The shifting balance of power will test our miners

Steep declines in the prices of iron ore, coal and gas are not simply fluctuations in the market, but a reflection of how the fundamentals have changed.

A dramatic shift is unfolding in the balance of power from suppliers to consumers in our three big export commodities: iron ore, coal and gas.

We are seeing that play out in big price falls, which have not yet greatly affected the dollar but are highly likely to reduce the currency in the year ahead as we reach the end of the mining investment boom and the market understands that the actual fundamentals have changed. The price falls are not simply market fluctuations.

To illustrate the change in the balance of power, in different times the Ukraine crisis might have been seen as a boost for our commodities. Yet in 2014, Ukraine may even work against us by accelerating and increasing Russian gas exports to China.

Let’s start with gas. Last night, oil prices fell 3 per cent because of a huge rise in global production and demand is sluggish.

Unfortunately, while the demand-supply pattern is different, gas prices are closely linked to oil prices. It’s true that demand for gas will rise because China is shifting from coal to gas in power generation. By 2020, there won't be any coal-fired power stations supplying Beijing (Australia’s coming coal firestorm, August 15).

But a large part of that higher gas demand will come from Russia. Last week Russian President Vladimir Putin travelled to Siberia to meet Chinese Vice Premier Zhang Gaoli to mark the start of construction of the 3,000km gas pipeline that will transport Russian gas to China in five years.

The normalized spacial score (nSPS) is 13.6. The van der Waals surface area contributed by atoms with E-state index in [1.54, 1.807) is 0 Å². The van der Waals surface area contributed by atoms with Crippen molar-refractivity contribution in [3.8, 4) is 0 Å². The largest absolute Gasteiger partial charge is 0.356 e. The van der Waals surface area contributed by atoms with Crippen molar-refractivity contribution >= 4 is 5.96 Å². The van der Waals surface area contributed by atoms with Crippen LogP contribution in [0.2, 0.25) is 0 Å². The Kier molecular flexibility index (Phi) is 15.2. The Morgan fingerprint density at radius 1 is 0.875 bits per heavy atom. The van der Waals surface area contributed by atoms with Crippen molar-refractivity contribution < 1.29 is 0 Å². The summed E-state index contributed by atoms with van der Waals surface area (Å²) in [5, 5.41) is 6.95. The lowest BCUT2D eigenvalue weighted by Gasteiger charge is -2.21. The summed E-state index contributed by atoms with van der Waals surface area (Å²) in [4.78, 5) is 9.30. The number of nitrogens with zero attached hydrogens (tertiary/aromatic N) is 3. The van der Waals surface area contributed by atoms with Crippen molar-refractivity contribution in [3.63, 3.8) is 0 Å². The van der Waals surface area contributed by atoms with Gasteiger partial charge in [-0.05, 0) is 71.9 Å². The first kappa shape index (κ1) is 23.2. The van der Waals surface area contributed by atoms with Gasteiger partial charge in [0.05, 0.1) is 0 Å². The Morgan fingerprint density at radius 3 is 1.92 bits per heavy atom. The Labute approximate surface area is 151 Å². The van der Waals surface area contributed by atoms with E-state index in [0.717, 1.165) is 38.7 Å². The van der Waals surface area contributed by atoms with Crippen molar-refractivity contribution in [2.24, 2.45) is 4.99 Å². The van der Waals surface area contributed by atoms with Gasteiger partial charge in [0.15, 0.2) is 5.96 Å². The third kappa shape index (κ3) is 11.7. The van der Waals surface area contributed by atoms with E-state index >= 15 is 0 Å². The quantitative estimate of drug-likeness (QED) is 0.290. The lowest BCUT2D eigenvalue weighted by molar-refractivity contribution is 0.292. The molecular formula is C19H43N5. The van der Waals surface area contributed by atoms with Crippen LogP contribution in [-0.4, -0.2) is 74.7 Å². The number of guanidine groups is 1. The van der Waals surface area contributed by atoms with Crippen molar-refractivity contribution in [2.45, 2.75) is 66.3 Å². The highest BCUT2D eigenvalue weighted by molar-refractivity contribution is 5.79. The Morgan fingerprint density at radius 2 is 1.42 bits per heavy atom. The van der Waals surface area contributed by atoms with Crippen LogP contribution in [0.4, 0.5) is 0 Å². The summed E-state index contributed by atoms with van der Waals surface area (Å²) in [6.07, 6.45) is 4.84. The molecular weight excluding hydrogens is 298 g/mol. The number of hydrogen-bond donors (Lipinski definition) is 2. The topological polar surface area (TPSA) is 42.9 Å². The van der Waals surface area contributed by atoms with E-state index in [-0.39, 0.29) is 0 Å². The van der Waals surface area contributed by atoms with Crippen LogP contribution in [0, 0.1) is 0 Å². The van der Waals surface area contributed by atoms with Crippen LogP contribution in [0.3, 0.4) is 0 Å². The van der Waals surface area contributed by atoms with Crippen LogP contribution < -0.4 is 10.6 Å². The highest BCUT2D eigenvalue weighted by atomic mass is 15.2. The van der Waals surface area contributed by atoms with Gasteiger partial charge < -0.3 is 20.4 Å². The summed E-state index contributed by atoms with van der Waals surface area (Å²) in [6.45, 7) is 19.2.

According to the Financial Times, Western sanctions threatened the financing of the pipeline’s construction, but Zhang made it clear that Chinese money would be available .

Russia had been reluctant to get much closer to China in the development of its gas but the sanctions have given it no choice. China will be looking to go even further to lift supplies from Russia. It’s costly to build pipelines but, once they are built, the cash costs of gas are very low. In comparison, Australian gas must be liquified and shipped, which is a costly process.

In iron ore and coal, China has done what Japan did in the 1960s -- encourage as much new production as it could to bring down prices. In many cases, the Chinese invested in new production.

With demand now sluggish, there is chronic oversupply. Although China has a domestic iron ore production business, its steel industry and indeed global steel producers are set to enjoy low-cost iron ore for a long time (Iron ore tipped to hit $US75 a tonne, September 3).

My guess is that China will support an array of high-cost producers to keep the market in oversupply. There is no way China will let BHP, Rio Tinto and Vale again control the market and shift the balance of market power back to producers.

In steaming coal demand, once again we lifted production and are now faced with much lower demand.

According to PricewaterhouseCoopers, Australian miners led by BHP and Rio Tinto are the most inefficient in the world outside of Africa (Some hard truths for our biggest miners, August 15). But the good news is that BHP aims to cut costs by $10 billion in three years. Rio Tinto has a similar program but both can do much more if they rate their equipment usage practices (wage costs are a separate matter) against the best North American producers.

Of course, better mining practices will further lift production. 

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